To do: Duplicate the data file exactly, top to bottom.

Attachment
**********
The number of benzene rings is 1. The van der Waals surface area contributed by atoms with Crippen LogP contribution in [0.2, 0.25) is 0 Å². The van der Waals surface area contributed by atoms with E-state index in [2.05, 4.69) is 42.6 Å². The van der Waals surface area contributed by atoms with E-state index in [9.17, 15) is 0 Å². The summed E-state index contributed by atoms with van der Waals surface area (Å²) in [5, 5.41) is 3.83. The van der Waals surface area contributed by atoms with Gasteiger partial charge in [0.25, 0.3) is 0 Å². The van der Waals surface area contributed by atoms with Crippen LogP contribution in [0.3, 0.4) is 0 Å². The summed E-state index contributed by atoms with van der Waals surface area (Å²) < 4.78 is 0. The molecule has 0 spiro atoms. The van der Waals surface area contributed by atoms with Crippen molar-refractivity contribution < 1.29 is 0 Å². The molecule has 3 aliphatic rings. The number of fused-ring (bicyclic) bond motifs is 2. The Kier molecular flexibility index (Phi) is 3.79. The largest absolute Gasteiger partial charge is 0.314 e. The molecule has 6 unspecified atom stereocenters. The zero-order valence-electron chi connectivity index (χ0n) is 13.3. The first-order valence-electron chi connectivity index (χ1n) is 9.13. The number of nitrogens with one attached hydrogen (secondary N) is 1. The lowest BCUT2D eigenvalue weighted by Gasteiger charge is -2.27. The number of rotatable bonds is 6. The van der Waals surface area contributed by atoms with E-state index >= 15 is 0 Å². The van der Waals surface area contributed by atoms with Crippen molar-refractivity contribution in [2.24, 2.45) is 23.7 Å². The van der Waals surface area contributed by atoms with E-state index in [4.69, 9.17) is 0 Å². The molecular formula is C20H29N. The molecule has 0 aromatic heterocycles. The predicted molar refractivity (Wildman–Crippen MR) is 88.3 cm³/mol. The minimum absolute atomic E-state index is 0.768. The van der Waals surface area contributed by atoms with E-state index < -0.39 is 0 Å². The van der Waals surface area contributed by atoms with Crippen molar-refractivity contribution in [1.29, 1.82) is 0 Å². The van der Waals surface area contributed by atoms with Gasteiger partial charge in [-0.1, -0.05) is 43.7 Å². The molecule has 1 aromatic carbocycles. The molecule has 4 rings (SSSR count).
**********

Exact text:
The number of benzene rings is 1. The van der Waals surface area contributed by atoms with Crippen LogP contribution in [0.2, 0.25) is 0 Å². The van der Waals surface area contributed by atoms with E-state index in [2.05, 4.69) is 42.6 Å². The van der Waals surface area contributed by atoms with E-state index in [9.17, 15) is 0 Å². The summed E-state index contributed by atoms with van der Waals surface area (Å²) in [5, 5.41) is 3.83. The van der Waals surface area contributed by atoms with Gasteiger partial charge in [0.25, 0.3) is 0 Å². The van der Waals surface area contributed by atoms with Crippen LogP contribution in [0.3, 0.4) is 0 Å². The summed E-state index contributed by atoms with van der Waals surface area (Å²) < 4.78 is 0. The molecule has 0 spiro atoms. The van der Waals surface area contributed by atoms with Crippen molar-refractivity contribution < 1.29 is 0 Å². The molecule has 3 aliphatic rings. The number of fused-ring (bicyclic) bond motifs is 2. The Kier molecular flexibility index (Phi) is 3.79. The largest absolute Gasteiger partial charge is 0.314 e. The molecule has 6 unspecified atom stereocenters. The zero-order valence-electron chi connectivity index (χ0n) is 13.3. The first-order valence-electron chi connectivity index (χ1n) is 9.13. The number of nitrogens with one attached hydrogen (secondary N) is 1. The lowest BCUT2D eigenvalue weighted by Gasteiger charge is -2.27. The number of rotatable bonds is 6. The van der Waals surface area contributed by atoms with E-state index >= 15 is 0 Å². The van der Waals surface area contributed by atoms with Crippen molar-refractivity contribution in [2.24, 2.45) is 23.7 Å². The van der Waals surface area contributed by atoms with E-state index in [4.69, 9.17) is 0 Å². The molecular formula is C20H29N. The molecule has 0 aromatic heterocycles. The predicted molar refractivity (Wildman–Crippen MR) is 88.3 cm³/mol. The minimum absolute atomic E-state index is 0.768. The van der Waals surface area contributed by atoms with E-state index < -0.39 is 0 Å². The van der Waals surface area contributed by atoms with Crippen molar-refractivity contribution in [1.29, 1.82) is 0 Å². The van der Waals surface area contributed by atoms with Gasteiger partial charge in [-0.1, -0.05) is 43.7 Å². The molecule has 1 aromatic carbocycles. The molecule has 4 rings (SSSR count).